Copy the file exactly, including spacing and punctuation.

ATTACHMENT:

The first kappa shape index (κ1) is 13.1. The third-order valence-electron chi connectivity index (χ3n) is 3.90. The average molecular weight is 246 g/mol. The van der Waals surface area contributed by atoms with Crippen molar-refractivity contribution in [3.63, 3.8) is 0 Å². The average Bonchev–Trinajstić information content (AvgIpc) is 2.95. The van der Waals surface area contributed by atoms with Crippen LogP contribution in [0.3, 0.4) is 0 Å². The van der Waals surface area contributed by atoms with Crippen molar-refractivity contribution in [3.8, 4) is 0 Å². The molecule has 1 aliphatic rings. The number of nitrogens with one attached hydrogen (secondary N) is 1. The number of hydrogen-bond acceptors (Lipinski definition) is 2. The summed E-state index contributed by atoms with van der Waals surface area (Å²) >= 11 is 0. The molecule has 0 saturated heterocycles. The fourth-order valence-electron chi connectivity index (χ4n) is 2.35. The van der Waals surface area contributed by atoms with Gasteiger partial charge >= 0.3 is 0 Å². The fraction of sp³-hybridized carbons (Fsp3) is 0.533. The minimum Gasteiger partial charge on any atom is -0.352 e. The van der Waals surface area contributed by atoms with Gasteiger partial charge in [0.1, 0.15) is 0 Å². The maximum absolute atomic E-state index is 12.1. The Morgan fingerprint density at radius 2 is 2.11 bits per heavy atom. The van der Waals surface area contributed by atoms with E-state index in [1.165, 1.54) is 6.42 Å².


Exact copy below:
The first kappa shape index (κ1) is 13.1. The third-order valence-electron chi connectivity index (χ3n) is 3.90. The average molecular weight is 246 g/mol. The van der Waals surface area contributed by atoms with Crippen molar-refractivity contribution in [3.63, 3.8) is 0 Å². The average Bonchev–Trinajstić information content (AvgIpc) is 2.95. The van der Waals surface area contributed by atoms with Crippen LogP contribution in [0.3, 0.4) is 0 Å². The van der Waals surface area contributed by atoms with Crippen molar-refractivity contribution in [3.8, 4) is 0 Å². The molecule has 1 aliphatic rings. The number of nitrogens with one attached hydrogen (secondary N) is 1. The number of hydrogen-bond acceptors (Lipinski definition) is 2. The summed E-state index contributed by atoms with van der Waals surface area (Å²) >= 11 is 0. The molecule has 0 saturated heterocycles. The fourth-order valence-electron chi connectivity index (χ4n) is 2.35. The van der Waals surface area contributed by atoms with Gasteiger partial charge >= 0.3 is 0 Å². The fraction of sp³-hybridized carbons (Fsp3) is 0.533. The minimum Gasteiger partial charge on any atom is -0.352 e. The van der Waals surface area contributed by atoms with Gasteiger partial charge in [0.1, 0.15) is 0 Å². The maximum absolute atomic E-state index is 12.1. The Morgan fingerprint density at radius 2 is 2.11 bits per heavy atom. The van der Waals surface area contributed by atoms with E-state index in [1.165, 1.54) is 6.42 Å².